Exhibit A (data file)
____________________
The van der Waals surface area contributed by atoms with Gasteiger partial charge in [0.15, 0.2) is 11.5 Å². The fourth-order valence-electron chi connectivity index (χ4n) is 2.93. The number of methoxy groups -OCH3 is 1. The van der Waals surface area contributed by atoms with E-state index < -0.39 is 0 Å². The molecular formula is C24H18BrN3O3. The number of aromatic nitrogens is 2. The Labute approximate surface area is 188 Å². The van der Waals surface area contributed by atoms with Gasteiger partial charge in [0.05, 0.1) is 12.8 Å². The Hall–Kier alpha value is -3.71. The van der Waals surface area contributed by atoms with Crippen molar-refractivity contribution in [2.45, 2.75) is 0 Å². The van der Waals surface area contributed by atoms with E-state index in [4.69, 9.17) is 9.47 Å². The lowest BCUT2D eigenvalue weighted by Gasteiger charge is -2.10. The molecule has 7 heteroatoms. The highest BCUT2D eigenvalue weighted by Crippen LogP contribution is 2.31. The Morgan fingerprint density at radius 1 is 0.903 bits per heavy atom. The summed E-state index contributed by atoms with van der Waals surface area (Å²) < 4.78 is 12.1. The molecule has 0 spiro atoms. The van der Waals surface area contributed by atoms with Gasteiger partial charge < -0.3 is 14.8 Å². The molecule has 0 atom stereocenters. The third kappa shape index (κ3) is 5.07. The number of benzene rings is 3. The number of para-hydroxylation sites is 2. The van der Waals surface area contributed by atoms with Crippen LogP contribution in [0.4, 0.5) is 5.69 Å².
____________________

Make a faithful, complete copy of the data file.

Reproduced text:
The van der Waals surface area contributed by atoms with Gasteiger partial charge in [0.15, 0.2) is 11.5 Å². The fourth-order valence-electron chi connectivity index (χ4n) is 2.93. The number of methoxy groups -OCH3 is 1. The van der Waals surface area contributed by atoms with E-state index < -0.39 is 0 Å². The molecular formula is C24H18BrN3O3. The number of aromatic nitrogens is 2. The Labute approximate surface area is 188 Å². The van der Waals surface area contributed by atoms with Gasteiger partial charge in [0.05, 0.1) is 12.8 Å². The Hall–Kier alpha value is -3.71. The van der Waals surface area contributed by atoms with Crippen molar-refractivity contribution in [2.45, 2.75) is 0 Å². The van der Waals surface area contributed by atoms with E-state index in [4.69, 9.17) is 9.47 Å². The lowest BCUT2D eigenvalue weighted by Gasteiger charge is -2.10. The molecule has 7 heteroatoms. The highest BCUT2D eigenvalue weighted by Crippen LogP contribution is 2.31. The Morgan fingerprint density at radius 1 is 0.903 bits per heavy atom. The summed E-state index contributed by atoms with van der Waals surface area (Å²) < 4.78 is 12.1. The molecule has 0 spiro atoms. The van der Waals surface area contributed by atoms with Gasteiger partial charge < -0.3 is 14.8 Å². The molecule has 0 atom stereocenters. The third kappa shape index (κ3) is 5.07. The number of benzene rings is 3. The number of para-hydroxylation sites is 2. The van der Waals surface area contributed by atoms with Crippen LogP contribution in [0.4, 0.5) is 5.69 Å².